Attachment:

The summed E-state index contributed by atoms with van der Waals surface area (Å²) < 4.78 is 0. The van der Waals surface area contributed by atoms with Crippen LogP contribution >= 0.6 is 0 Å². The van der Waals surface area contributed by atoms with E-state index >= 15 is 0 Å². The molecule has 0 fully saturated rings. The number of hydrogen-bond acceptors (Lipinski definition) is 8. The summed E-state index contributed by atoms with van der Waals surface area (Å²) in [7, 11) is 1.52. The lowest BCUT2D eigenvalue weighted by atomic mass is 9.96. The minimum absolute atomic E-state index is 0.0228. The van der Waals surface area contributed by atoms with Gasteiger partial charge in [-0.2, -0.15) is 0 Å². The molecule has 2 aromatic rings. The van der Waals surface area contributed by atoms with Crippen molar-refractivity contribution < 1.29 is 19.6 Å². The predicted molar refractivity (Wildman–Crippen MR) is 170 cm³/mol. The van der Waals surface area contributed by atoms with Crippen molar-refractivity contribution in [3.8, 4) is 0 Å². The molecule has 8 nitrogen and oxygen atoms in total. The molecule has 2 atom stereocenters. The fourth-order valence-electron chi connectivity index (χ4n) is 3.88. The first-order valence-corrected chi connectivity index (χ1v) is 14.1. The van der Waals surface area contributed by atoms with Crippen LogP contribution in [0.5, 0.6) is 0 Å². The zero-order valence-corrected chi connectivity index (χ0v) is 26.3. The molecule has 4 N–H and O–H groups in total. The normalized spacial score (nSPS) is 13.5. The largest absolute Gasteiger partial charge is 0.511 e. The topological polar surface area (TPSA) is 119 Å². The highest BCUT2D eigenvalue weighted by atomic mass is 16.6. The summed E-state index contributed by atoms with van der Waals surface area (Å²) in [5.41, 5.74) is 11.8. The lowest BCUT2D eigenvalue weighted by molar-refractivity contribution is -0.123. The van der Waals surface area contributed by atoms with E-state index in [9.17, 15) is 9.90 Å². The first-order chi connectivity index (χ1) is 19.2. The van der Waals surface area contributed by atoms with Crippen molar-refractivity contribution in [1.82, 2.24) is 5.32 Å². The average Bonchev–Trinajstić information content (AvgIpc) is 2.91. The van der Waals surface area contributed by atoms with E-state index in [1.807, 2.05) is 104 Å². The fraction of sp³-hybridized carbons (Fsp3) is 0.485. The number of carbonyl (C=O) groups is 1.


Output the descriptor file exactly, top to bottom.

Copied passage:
The summed E-state index contributed by atoms with van der Waals surface area (Å²) < 4.78 is 0. The van der Waals surface area contributed by atoms with Crippen LogP contribution >= 0.6 is 0 Å². The van der Waals surface area contributed by atoms with E-state index >= 15 is 0 Å². The molecule has 0 fully saturated rings. The number of hydrogen-bond acceptors (Lipinski definition) is 8. The summed E-state index contributed by atoms with van der Waals surface area (Å²) in [7, 11) is 1.52. The lowest BCUT2D eigenvalue weighted by atomic mass is 9.96. The minimum absolute atomic E-state index is 0.0228. The van der Waals surface area contributed by atoms with Gasteiger partial charge in [-0.2, -0.15) is 0 Å². The molecule has 2 aromatic rings. The van der Waals surface area contributed by atoms with Crippen molar-refractivity contribution < 1.29 is 19.6 Å². The predicted molar refractivity (Wildman–Crippen MR) is 170 cm³/mol. The van der Waals surface area contributed by atoms with Crippen molar-refractivity contribution in [3.8, 4) is 0 Å². The molecule has 8 nitrogen and oxygen atoms in total. The molecule has 2 atom stereocenters. The fourth-order valence-electron chi connectivity index (χ4n) is 3.88. The first-order valence-corrected chi connectivity index (χ1v) is 14.1. The van der Waals surface area contributed by atoms with Crippen LogP contribution in [0.5, 0.6) is 0 Å². The zero-order valence-corrected chi connectivity index (χ0v) is 26.3. The molecule has 4 N–H and O–H groups in total. The normalized spacial score (nSPS) is 13.5. The largest absolute Gasteiger partial charge is 0.511 e. The topological polar surface area (TPSA) is 119 Å². The highest BCUT2D eigenvalue weighted by atomic mass is 16.6. The summed E-state index contributed by atoms with van der Waals surface area (Å²) in [5.41, 5.74) is 11.8. The lowest BCUT2D eigenvalue weighted by molar-refractivity contribution is -0.123. The van der Waals surface area contributed by atoms with E-state index in [9.17, 15) is 9.90 Å². The first-order chi connectivity index (χ1) is 19.2. The van der Waals surface area contributed by atoms with Crippen molar-refractivity contribution in [1.82, 2.24) is 5.32 Å². The average Bonchev–Trinajstić information content (AvgIpc) is 2.91. The van der Waals surface area contributed by atoms with E-state index in [1.807, 2.05) is 104 Å². The fraction of sp³-hybridized carbons (Fsp3) is 0.485. The number of carbonyl (C=O) groups is 1.